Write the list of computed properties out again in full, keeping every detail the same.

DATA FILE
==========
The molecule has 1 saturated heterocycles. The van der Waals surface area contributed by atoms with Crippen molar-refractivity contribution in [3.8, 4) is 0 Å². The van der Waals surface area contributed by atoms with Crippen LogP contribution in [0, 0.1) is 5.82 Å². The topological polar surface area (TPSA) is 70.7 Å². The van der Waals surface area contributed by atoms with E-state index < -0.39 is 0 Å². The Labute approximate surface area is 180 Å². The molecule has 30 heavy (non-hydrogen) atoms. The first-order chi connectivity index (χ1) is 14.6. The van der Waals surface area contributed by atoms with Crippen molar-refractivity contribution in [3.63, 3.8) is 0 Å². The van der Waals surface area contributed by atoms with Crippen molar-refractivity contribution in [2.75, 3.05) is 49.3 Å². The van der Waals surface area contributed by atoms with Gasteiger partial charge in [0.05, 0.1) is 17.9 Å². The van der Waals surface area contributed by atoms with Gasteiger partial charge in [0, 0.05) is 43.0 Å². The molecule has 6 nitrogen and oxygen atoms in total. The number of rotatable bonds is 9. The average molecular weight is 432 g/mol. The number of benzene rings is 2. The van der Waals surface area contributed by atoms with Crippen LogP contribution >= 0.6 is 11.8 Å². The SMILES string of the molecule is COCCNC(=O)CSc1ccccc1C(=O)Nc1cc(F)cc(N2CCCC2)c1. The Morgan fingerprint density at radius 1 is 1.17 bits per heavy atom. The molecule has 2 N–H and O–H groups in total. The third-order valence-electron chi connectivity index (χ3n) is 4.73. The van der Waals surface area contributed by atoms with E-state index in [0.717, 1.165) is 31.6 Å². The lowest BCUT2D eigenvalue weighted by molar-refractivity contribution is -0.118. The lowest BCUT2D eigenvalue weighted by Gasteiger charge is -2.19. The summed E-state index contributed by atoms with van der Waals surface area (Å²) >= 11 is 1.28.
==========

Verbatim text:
The molecule has 1 saturated heterocycles. The van der Waals surface area contributed by atoms with Crippen molar-refractivity contribution in [3.8, 4) is 0 Å². The van der Waals surface area contributed by atoms with Crippen LogP contribution in [0, 0.1) is 5.82 Å². The topological polar surface area (TPSA) is 70.7 Å². The van der Waals surface area contributed by atoms with E-state index < -0.39 is 0 Å². The Labute approximate surface area is 180 Å². The molecule has 30 heavy (non-hydrogen) atoms. The first-order chi connectivity index (χ1) is 14.6. The van der Waals surface area contributed by atoms with Crippen molar-refractivity contribution in [3.63, 3.8) is 0 Å². The van der Waals surface area contributed by atoms with Crippen molar-refractivity contribution in [2.75, 3.05) is 49.3 Å². The van der Waals surface area contributed by atoms with Gasteiger partial charge in [0.05, 0.1) is 17.9 Å². The van der Waals surface area contributed by atoms with Gasteiger partial charge in [0, 0.05) is 43.0 Å². The molecule has 6 nitrogen and oxygen atoms in total. The number of rotatable bonds is 9. The average molecular weight is 432 g/mol. The number of benzene rings is 2. The van der Waals surface area contributed by atoms with Crippen LogP contribution >= 0.6 is 11.8 Å². The SMILES string of the molecule is COCCNC(=O)CSc1ccccc1C(=O)Nc1cc(F)cc(N2CCCC2)c1. The Morgan fingerprint density at radius 1 is 1.17 bits per heavy atom. The molecule has 2 N–H and O–H groups in total. The third-order valence-electron chi connectivity index (χ3n) is 4.73. The van der Waals surface area contributed by atoms with E-state index in [0.717, 1.165) is 31.6 Å². The lowest BCUT2D eigenvalue weighted by molar-refractivity contribution is -0.118. The lowest BCUT2D eigenvalue weighted by Gasteiger charge is -2.19. The summed E-state index contributed by atoms with van der Waals surface area (Å²) >= 11 is 1.28.